The only unbeaten team in the NFL isn't ready to celebrate just yet

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NASHVILLE -- As the Tennessee Titans headed for their bye week, a sentiment softly worked its way around their practice facility. Keith Bulluck said it at a defensive meeting. Albert Haynesworth said it at his locker.

"We're 5-0," said Haynesworth, the Titans defensive tackle. "But we still have a chance to go 5-11."

The Titans weren't being fatalistic. They were being appreciative. They had built a foundation, but the work was just getting started.

The sentiment was pure Jeff Fisher, the franchise's head coach since 1995 (he wore an interim tag the last six games of 1994), someone who has seen every scenario the NFL has to offer: hot starts, cold streaks, player injuries, player suspensions, midseason personnel changes.

Believe that the Titans aren't throwing a party for being the NFL's only undefeated team.

"[Jeff] doesn't have a team meeting where he screams at guys for a half hour, and we don't have streamers and a disco ball when we're 5-0," said Titans defensive coordinator Jim Schwartz. "The players realize it's not what you do in the first half of the season, it's what you do down the stretch. One reason they have that perspective is because we've started poorly before. In 2002, we were 1-4. We finished that season in the AFC Championship, playing into the fourth quarter with the Raiders. They've seen that a bad start didn't kill us, but a good start doesn't necessarily ensure anything."

The Titans have kept their heads this season despite seeing their starting quarterback, Vince Young, go AWOL after being booed at home in the opener and watching him be replaced by the veteran Kerry Collins. Instead of panicking, the Titans offense adjusted.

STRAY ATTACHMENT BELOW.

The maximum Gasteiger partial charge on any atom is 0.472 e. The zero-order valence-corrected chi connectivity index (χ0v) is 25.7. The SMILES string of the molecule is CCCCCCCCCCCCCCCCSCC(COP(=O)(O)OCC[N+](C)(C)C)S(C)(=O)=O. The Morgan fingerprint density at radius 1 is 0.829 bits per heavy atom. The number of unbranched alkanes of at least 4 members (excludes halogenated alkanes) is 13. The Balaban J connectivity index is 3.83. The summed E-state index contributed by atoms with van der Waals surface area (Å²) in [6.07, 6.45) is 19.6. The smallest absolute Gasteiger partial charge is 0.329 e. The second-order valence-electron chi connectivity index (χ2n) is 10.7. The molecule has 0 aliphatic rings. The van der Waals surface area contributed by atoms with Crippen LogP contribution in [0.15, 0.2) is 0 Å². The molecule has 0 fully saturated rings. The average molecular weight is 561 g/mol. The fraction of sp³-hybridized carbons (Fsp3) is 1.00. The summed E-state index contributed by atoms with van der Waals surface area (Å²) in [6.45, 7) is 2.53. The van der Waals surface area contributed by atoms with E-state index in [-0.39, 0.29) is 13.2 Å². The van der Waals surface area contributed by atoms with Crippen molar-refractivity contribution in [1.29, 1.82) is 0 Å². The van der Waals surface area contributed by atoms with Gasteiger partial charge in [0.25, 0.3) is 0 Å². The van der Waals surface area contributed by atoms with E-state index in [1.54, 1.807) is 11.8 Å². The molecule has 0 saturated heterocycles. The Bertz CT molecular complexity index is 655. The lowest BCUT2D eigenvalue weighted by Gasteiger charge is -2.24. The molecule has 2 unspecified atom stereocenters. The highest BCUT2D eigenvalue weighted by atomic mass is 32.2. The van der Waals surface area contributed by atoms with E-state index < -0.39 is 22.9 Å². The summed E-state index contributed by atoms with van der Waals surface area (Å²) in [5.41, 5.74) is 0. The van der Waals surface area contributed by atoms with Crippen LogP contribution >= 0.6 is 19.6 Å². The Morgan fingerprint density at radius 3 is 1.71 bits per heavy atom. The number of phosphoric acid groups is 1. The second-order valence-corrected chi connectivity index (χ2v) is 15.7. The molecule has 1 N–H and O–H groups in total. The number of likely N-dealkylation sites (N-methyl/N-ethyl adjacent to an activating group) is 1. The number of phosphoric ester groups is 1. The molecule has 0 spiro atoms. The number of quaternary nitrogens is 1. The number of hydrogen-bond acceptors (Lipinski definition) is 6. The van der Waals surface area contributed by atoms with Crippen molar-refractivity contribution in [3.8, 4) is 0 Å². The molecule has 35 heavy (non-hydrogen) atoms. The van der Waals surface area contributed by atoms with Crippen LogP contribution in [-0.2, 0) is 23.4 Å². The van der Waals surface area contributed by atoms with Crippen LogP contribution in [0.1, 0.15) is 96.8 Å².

"We've always had a problem or an issue fighting against nine [defensive players] in a box or eight in a box," said Titans center Kevin Mawae. "Now that we have a quarterback who's throwing the ball down field and receivers stepping up, teams have to play us a little more honest now. We can pick and choose when we want to take those shots."

While the offense has held steady, it is the defense that has defined the Titans with a ball-hawking secondary, physical linebackers and maybe the best front four in the NFL.

Though Haynesworth is the centerpiece, the Titans have expertly filled around him with three recent free-agent pickups: end Kyle Vanden Bosch (2005), tackle Tony Brown (2006) and end Jevon Kearse (2008).

Said Schwartz: "Tony Brown is playing at a really high level also. Kyle basically washed out in Arizona, was injured a bunch, and has turned that into two Pro Bowl appearances. Jevon sort of washed out in Philly, came back here and got rejuvenated. We have a lot of guys with perspective."

Fisher says it's about finding players and maximizing their unique skills. "Adjusting to what we have," he said, "and trying to improve the type of player that you have."

The process has yielded a perfect start despite imperfect circumstances. The Titans are taking their cue from a steady head coach, quietly taking their reps along the banks of the Cumberland River, putting a season together brick by brick.

"Some places you go 5-0 and maybe the locker room would look like you just won the Super Bowl," Schwartz said. "But there is a lot of matter of fact to our guys, and a lot of that comes from Jeff. Whether we're winning or losing, he's the same. He doesn't change schemes or the practice schedule. He's a model of consistency. That's why he's been around for so long."